... the pieces are hemmed and then seamed from waist to bottom with the points formed by the shape of the seam. On this skirt, the points are lower down but the theory would be the same no matter what level they were at. Along with the other changes, I'm thinking about redrafting with this shape although when you change the front bodice, the back bodice, the sleeves, and then the skirt, you're no longer making the dress ! ! !




Here's how it looked at the I like it, it has potential stage. The bodice front and back is Vogue 8743 for a more flattering fit. The waistline is lower  than the Vogue 1312 pattern for a less pregnant look - about 1" above my waist. The upper skirt is the drafted length. The lower skirt is shorter by 2" with a 1" hem. I let the waist out 1 1/4". Next time I'll take it back in. OH... and in the end... I used the one size up, one cup size down, and a 1/2" narrow back adjustment for the best fit. Now to make the additional changes and try again.

Talk soon - Myrna

Grateful - a wearable muslin

Friday, November 23, 2012

The Path Of Least Adjustment

One of my neighbours is a print maker. Yesterday we toured the co-operative studio she shares with a group of women. It was neat, well organized, fully functioning, and truly a co-operative which is something that's very hard to come by. I was so excited for her. We came back here after and explored my studio before comparing art forms over chocolate cake and coffee - a delightful visit.





Virtually no-one fits into an exact pattern size, especially as we age, which means that almost everyone is making some pattern adjustments. I enjoy sewing muslins. The fabric isn't precious, the sewing is quick, and I can pin, cut, slash, write on, and do whatever it takes to learn what I want to learn and then take that learning forward. My goal is to fit a flattering garment while determining the path of least adjustment. That often means challenging what you think is true.




One size up didn't solve any issues and - in fact - made them worse especially the drag lines around the armhole. Consulting the fitting books, these seemed to indicate a narrow shoulder adjustment which led to pondering which would be better - choosing a size for my upper bust and adjusting for narrow shoulders... OR... choosing a size for my narrow shoulders and making a full bust adjustment. Most fitting books recommend the first choice however in this case the last one would be easier because of the multisized pattern including cup sizing. I can go down a dress size and up a cup size no problem. I measured the difference between sizes and pinned the armhole up 1/2" and the shoulder point in 1/4". The fit appears to be much smoother so this morning I'll sew another muslin cutting a size smaller through the shoulder and armhole and then out to my regular underarm and waist sizes and if that works, it's time for real fabric and if it doesn't I'll be back to exploring ideas ! ! !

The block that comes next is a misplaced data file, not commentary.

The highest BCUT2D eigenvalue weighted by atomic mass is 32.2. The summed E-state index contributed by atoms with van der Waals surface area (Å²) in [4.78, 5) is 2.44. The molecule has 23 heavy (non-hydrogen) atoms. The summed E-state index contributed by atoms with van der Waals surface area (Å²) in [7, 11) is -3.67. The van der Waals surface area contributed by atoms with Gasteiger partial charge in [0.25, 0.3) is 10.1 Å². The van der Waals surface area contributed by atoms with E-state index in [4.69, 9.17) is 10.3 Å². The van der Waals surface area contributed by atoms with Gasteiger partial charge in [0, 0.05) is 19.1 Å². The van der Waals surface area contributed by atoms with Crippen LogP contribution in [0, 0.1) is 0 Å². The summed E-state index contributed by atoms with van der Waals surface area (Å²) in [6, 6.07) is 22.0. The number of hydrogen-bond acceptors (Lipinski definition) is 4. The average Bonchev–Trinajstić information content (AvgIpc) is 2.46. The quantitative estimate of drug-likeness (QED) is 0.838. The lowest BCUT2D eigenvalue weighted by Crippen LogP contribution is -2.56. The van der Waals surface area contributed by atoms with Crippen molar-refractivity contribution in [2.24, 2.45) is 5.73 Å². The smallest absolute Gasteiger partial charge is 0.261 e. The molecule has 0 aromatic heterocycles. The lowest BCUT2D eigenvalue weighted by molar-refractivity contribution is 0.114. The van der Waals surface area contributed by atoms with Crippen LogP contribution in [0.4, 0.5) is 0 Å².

The bodice is frankenpatterned using the back from Vogue 1312, the front from Vogue 8743 and the sleeve from Simplicity 2217, a combination that provides the best fit and a sleeve with a higher cap that sits nicely on the shoulder point. The Vogue 1312 sleeve has a flat cap that pulls down at the shoulder and has a more limited range of motion for me.

Years ago, I took a workshop with a pattern drafter who layered the pieces of a simple shirt from each of the major pattern companies and illustrated how they were all developed from the same basic block. It opened my eyes to the possibilities of frankenpatterning. If a garment has a similar fit, it's very easy to interchange the parts with only minor fine-tuning.




I sew muslins from whatever fabric and thread bits are left over. You can see that the bodice above has an extra center front seam to fit two scraps together. It's sewn in an assortment of thread colors from nearly empty spools and bobbins although it's surprising how much thread is actually left on a spool when you think it's almost finished.

Talk soon - Myrna

Grateful - theories to try and to learn from

Thursday, November 22, 2012

South Of Pine

My friend and I spent the day talking sewing without any one's eyes glazing over or rolling back. It was great. She helped me with the hem on the refashioned sweater and I picked up more snaps so it's a lot closer to finished.